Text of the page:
Believe in Me
Just recently, I found myself sharing a plane with about 40 British high school students. They sat in the middle section and did what teenagers do: they conversed, played video games, watched videos from their school trip to Rome, and read books.
Naturally, I decided it would be a great idea to get out of my cushy coach-class seat and speak with them, because that’s what every adult traveler does on a three-hour flight with schoolchildren.
After getting permission from their teacher, I broke the ice with the handful of students sitting across the aisle and asked them a question that I’ve asked a thousand times before. “Who’s your favorite teacher? No names.”
Predictably, they answered with names and immediately covered their mouths because they broke the rules. But the students knew the names because every kid knows who their favorite teacher is. It’s seems like the easiest question out there because the answer seems so immediately obvious.
Yet I know from my numerous student interviews that the true answer is anything but. So I ended up teaching them a little lesson about how the first answer might not always be the correct one.
I said, “Describe that teacher. Use adjectives.”
At this point, they gave the universal signal of teenage interest: they removed an ear bud.
The teacher is nice…funny…hard but not too hard…”
“But Mr. Grimsy’s hard.” A girl interrupted.
“I said no names.”
“I mean – the biology teacher. He’s very hard. But he’s my favorite.”
“Actually, he’s mine, too.” A boy chimed in. The other students are nodding.
“He’s hard but he wants us to get it. He makes us work hard but he also works hard.”
“He knows we can do the work. And he shows it.” A chorus of “yeah, yeah’s” confirms this insight.
In my book, Time to Teach: Time to Reach – Expert Teachers Give Voice to the Power of Relational Teaching, I interview Henry, a 6th grade student from Los Angeles, who emphasizes the importance of belief in the classroom when he says, “I think the teacher should sort of be like a sports coach. He’s trying to push you to get you into better shape for the academics. He doesn’t care about your academics as much as he really cares about pushing you to your limits.”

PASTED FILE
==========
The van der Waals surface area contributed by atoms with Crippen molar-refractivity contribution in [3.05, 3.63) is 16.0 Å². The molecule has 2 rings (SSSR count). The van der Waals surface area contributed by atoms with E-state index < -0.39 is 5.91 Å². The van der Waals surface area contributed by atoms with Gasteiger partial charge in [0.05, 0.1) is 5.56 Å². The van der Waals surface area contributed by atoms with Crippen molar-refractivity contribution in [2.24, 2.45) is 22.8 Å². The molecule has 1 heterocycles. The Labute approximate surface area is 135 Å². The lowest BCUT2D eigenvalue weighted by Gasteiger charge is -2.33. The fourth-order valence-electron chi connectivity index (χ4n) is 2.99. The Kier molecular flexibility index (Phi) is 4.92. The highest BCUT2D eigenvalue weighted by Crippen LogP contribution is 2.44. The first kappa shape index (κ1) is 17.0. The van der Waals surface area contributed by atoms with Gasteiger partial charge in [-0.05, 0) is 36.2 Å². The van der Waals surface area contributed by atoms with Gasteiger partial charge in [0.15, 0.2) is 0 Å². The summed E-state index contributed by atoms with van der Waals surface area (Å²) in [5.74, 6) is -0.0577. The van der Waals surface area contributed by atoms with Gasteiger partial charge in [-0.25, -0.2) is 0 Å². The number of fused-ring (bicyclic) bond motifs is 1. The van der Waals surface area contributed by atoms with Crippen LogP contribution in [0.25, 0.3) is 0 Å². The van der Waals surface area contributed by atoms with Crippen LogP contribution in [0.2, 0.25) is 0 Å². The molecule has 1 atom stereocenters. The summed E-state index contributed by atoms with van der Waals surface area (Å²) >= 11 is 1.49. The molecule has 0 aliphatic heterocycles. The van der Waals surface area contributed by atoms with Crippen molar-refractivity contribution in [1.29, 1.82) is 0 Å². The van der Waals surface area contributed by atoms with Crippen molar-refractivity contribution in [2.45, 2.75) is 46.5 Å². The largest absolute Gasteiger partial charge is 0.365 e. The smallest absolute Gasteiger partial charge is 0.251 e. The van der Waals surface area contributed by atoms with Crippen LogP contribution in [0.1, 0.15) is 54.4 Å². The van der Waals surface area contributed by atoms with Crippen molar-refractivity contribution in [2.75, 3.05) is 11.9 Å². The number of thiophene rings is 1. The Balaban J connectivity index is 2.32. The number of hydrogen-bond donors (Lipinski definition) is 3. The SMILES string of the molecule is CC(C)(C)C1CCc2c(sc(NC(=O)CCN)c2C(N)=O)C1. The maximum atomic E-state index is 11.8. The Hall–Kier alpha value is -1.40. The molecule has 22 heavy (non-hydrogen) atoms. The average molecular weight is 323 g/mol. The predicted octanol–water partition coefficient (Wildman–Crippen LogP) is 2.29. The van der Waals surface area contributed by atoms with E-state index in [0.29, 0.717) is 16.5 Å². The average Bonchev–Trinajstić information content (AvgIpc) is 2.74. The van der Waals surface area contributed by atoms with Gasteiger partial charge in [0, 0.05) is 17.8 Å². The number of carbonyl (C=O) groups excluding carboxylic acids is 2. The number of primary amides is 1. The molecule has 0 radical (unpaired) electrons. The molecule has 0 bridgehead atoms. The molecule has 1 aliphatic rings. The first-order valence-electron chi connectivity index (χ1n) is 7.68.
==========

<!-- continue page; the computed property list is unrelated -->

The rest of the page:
We rarely discuss the role of belief in schools. Yet belief is an essential part of the ecosystem. Students look to their teachers to be their mentors and motivators. They want to be validated for their effort, thoughts, and ideas. They are hungry for people to believe in and for people who believe in them.
Teachers, also, want to be believed in for the work they do to motivate, challenge and explore…the relational work that cannot be gauged from standardized test scores.
In order to believe in someone or something, you must have trust, which takes time to cultivate and a nanosecond to break. Trust requires safety, and the world outside can at times feel remarkably unstable.
But schools could become havens for belief in everyone’s potential. They could be lauded for the positive growth that results when students are challenged to succeed. They could be spotlighted for prioritizing individual connection. They could be respected for the relational communities they strive to become.
As I state in Time to Teach: Time to Reach, “There is comfort to connection. Yet there also is power.” Envision a future where schools prioritize the relational side of teaching and learning by providing time for teachers to connect with their students. Imagine the power that is generated from such connection. The learning would improve because the teacher would be emboldened to challenge her students. Improved learning would result because the teacher has been able to take the time to build a trust-based connection.
The students on the plane verbalized this when they spoke about Mr.Grimsy. Here was a teacher who was not merely liked but also respected for his ability to communicate belief in his students. Much like the airline pilots holding our lives in their hands, Mr. Grimsy was unconditionally trusted to make the correct decisions and recalibrate when necessary. His students believed in his expertise, instinct, and knowledge. They communicated this by rising to his challenges.
It is time to value belief as an essential component of teaching and learning. It is time to build relational schools that both challenge and inspire. It is time to prioritize time as a commodity for connection because everyone—student and teacher—rises when they feel believed in.